We’re all concerned about the opioid crisis. Americans are dying in increasing numbers from drug addiction. Solutions to this crisis are in great demand.
One such solution growing in acceptance is giving drug addicts the tools to determine if their illegal drugs are safe. Fentanyl, a potent opioid often mixed with heroin and other drugs like Xanax, is a deadly killer. Inexpensive to manufacture, it is combined with other illicit drugs to increase potency and addictive potential. But it is often fatal due to its strong inhibition of respiration.
To combat this problem, a new test strip, originally designed by the medical profession to test urine, is being used to test heroin for the presence of fentanyl.
Arian Campo-Flores, writing in The Wall Street Journal, says overdose-prevention organizations in the U.S. first started buying and handing out fentanyl test strips about two years ago. Now, states like California and Rhode Island and cities such as Baltimore, Philadelphia and Columbus, Ohio are distributing them, or plan to soon.
How will these test strips solve the opioid crisis?
“This is an effective way to have people thinking about risks,” said Louise Vincent, executive director of the Greensboro, N.C. chapter of the advocacy group Urban Survivors Union, which has been distributing strips since 2017. “It’s so important to give people as many tools as we can.”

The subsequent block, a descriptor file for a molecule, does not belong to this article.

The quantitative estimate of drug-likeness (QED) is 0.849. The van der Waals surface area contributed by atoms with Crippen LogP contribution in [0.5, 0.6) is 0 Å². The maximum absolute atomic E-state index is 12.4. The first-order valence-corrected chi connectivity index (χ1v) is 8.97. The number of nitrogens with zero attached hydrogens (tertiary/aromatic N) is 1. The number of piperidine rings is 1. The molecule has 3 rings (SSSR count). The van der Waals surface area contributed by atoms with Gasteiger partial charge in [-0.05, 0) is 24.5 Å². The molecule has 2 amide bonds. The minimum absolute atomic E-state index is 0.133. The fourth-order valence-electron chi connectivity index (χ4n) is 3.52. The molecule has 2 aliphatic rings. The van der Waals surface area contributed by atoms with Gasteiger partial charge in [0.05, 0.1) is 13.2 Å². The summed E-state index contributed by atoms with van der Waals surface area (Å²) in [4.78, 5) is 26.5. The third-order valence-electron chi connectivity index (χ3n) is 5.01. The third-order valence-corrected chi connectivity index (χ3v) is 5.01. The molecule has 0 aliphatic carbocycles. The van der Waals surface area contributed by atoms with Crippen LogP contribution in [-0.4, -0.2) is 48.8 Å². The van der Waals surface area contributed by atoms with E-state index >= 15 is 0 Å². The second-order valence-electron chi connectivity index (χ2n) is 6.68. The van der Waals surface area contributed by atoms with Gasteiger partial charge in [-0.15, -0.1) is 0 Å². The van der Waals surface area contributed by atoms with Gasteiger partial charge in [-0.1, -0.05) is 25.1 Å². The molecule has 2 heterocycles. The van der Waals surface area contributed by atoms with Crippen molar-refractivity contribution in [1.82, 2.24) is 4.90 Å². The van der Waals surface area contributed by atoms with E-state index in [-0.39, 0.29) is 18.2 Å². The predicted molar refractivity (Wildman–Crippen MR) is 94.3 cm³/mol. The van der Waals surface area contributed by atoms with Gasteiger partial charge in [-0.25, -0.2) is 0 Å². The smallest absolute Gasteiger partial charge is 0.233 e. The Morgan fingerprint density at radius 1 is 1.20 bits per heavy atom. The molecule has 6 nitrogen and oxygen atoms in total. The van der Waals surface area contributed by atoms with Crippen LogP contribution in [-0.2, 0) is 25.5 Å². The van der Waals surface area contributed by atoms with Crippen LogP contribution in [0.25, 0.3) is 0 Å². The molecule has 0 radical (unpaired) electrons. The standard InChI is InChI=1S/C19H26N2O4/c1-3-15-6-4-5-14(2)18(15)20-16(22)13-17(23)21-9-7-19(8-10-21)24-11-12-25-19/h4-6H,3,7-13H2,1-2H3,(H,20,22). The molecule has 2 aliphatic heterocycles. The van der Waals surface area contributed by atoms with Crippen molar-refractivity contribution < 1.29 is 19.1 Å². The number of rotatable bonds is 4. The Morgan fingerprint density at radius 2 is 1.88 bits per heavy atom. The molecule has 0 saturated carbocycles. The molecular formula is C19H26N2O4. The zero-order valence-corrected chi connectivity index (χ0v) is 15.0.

Those who advocate the use of these test strips say the strips provide an additional means of saving lives. Other means include distributing the overdose-reversal drug naloxone and clean needles.
There has been opposition to this new approach. Elinore McCance-Katz, head of the federal government’s Substance Abuse and Mental Health Services Administration, said the approach relied on the flawed premise that drug users would make rational choices. She also said the strips aren’t guaranteed 100% accurate. “We can’t afford to create a false sense of security” for users, Dr. McCance-Katz wrote on the agency’s blog in October. “Let’s not rationalize putting tools in place to help them continue their lifestyle more ‘safely.’”
Do the test strips actually alter drug addict behavior?
Several studies published in 2018 suggest test strips couldalter drug users’ behavior. In one study, among users who tested such drugs as cocaine, heroin and prescription painkillers with the strips, half got at least one positive result, according to researchers at Brown University. Among that half, 45% responded by using smaller amounts of the drug, 42% ingested it more slowly, and 36% did a test hit before taking a full dose.
While test strips may help addicts identify the presence of fentanyl in their heroin or cocaine, this is certainly not evidence that the test strips reduce drug addiction – or even that they save lives. Using less of a drug that can kill you seems a bit like playing Russian roulette with a smaller gun. Sooner or later you’re going to lose.
It seems analogous to teaching your daughter to abstain from sex and then giving her a condom to put in her purse, “just in case.” The mixed message is sure to lead to the undesirable behavior, albeit with perhaps less risk.